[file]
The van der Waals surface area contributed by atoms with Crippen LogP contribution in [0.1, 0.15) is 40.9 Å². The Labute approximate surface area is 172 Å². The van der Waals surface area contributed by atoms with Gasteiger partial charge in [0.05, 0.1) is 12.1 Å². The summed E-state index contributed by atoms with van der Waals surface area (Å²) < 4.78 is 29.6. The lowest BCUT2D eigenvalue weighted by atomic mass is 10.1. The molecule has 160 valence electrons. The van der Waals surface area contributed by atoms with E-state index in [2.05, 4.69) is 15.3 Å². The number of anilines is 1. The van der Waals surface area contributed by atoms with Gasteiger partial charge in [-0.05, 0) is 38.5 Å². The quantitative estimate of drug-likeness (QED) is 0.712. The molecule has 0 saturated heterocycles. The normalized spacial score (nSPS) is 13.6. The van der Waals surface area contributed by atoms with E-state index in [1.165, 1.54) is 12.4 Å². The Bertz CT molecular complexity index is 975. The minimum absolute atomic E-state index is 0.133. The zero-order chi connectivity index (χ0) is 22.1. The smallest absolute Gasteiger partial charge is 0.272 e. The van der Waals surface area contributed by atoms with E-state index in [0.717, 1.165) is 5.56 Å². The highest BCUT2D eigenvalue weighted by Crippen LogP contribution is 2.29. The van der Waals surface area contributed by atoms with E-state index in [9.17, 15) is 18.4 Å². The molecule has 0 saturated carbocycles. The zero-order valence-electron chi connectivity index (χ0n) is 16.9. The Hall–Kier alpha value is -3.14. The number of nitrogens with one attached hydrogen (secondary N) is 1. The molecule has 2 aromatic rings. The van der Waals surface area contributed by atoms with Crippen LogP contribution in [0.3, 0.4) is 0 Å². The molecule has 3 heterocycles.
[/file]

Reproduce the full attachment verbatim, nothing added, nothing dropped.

The van der Waals surface area contributed by atoms with Crippen LogP contribution in [0.1, 0.15) is 40.9 Å². The Labute approximate surface area is 172 Å². The van der Waals surface area contributed by atoms with Gasteiger partial charge in [0.05, 0.1) is 12.1 Å². The summed E-state index contributed by atoms with van der Waals surface area (Å²) < 4.78 is 29.6. The lowest BCUT2D eigenvalue weighted by atomic mass is 10.1. The molecule has 160 valence electrons. The van der Waals surface area contributed by atoms with E-state index in [2.05, 4.69) is 15.3 Å². The number of anilines is 1. The van der Waals surface area contributed by atoms with Gasteiger partial charge in [-0.05, 0) is 38.5 Å². The quantitative estimate of drug-likeness (QED) is 0.712. The molecule has 0 saturated heterocycles. The normalized spacial score (nSPS) is 13.6. The van der Waals surface area contributed by atoms with E-state index in [1.165, 1.54) is 12.4 Å². The Bertz CT molecular complexity index is 975. The minimum absolute atomic E-state index is 0.133. The zero-order chi connectivity index (χ0) is 22.1. The smallest absolute Gasteiger partial charge is 0.272 e. The van der Waals surface area contributed by atoms with E-state index in [0.717, 1.165) is 5.56 Å². The highest BCUT2D eigenvalue weighted by Crippen LogP contribution is 2.29. The van der Waals surface area contributed by atoms with E-state index in [9.17, 15) is 18.4 Å². The molecule has 0 saturated carbocycles. The zero-order valence-electron chi connectivity index (χ0n) is 16.9. The Hall–Kier alpha value is -3.14. The number of nitrogens with one attached hydrogen (secondary N) is 1. The molecule has 2 aromatic rings. The van der Waals surface area contributed by atoms with Crippen LogP contribution in [0.3, 0.4) is 0 Å². The molecule has 3 heterocycles.